Pace your activities.;Plan your day so you use your energy on the activities most important to you first and limit unnecessary activities. If you become short of breath during an activity, stop and rest. Avoid multiple trips up and down stairs and take rest breaks in between and during activities.

Try to relax.;When you feel short of breath, its important to stay calm, since anxiety can make breathing problems worse. A behavioral health;therapist may recommend strategies, such as relaxation techniques, meditation or massage. A professional counselor/therapist can also provide emotional support and practical advice.

Find a comfortable position.;Comfortable positioning may help make breathing easier. While in bed, raise your head on pillows so youre close to sitting up. Do not lie flat on your back. Instead, lie with your knees bent, or place a pillow under your knees. When sitting in a chair, sit upright and lean slightly forward with your arms resting on a table.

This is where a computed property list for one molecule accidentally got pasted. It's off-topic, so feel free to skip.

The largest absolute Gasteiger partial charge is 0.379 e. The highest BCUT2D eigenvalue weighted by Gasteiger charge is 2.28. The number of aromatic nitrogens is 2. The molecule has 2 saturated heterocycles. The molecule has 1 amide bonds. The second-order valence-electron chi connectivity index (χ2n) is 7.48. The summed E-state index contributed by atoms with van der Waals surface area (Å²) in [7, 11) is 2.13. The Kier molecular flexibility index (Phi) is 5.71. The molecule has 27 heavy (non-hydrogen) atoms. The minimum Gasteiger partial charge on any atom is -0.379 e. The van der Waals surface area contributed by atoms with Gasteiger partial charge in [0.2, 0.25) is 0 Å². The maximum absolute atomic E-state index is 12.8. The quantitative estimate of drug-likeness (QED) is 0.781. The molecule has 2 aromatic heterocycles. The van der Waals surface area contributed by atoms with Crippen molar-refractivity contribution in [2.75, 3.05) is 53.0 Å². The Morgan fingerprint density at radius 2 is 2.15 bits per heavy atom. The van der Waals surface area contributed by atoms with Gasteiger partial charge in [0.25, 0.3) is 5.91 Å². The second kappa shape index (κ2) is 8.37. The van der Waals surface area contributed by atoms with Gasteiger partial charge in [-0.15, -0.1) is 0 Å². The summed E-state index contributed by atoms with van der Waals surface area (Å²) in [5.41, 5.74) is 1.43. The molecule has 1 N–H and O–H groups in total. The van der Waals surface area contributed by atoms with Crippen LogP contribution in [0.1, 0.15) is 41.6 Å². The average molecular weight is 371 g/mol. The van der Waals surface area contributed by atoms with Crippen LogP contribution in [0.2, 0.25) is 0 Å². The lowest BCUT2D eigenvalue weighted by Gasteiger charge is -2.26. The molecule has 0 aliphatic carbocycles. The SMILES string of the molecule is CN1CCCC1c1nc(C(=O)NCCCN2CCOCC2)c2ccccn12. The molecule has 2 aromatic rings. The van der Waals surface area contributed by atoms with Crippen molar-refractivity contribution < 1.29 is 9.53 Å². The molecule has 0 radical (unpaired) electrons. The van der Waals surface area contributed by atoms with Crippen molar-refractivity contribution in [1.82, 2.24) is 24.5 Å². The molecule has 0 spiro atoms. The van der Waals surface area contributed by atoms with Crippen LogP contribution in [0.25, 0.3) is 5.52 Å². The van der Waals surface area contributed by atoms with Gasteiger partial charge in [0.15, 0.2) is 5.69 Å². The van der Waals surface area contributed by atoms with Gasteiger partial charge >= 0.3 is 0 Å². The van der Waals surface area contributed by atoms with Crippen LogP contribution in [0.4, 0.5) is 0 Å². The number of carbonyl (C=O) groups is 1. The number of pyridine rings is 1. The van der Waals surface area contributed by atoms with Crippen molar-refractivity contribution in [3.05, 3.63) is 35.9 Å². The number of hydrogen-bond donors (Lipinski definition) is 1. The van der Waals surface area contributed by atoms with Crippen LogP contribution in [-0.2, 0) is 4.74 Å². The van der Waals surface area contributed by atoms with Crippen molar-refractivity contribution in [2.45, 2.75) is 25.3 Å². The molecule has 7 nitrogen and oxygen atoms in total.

Visit a rehabilitation therapist.;A rehabilitation program can teach you various techniques and therapies to help decrease shortness of breath.

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Tips To Help With Breathlessness

  • Ask the hospital physiotherapist or nurse to show you some breathing exercises that will help to strengthen your muscles used in breathing. Follow any exercise plan they recommend.
  • The physiotherapist can also show you ways to sit that will increase the amount of air you can take into your body.
  • You may find that you sleep better in a comfortable chair than in a bed.
  • Avoid doing things that increase your shortness of breath, such as bending over and climbing flights of stairs. Take your time getting dressed and wear clothes and shoes that are easy to put on.
  • Anxiety can make a breathing problem seem much worse, so a quiet setting can really help. Listen to relaxing music;too.;
  • If you are anxious and upset, ask to speak to a counsellor about your feelings it may help.;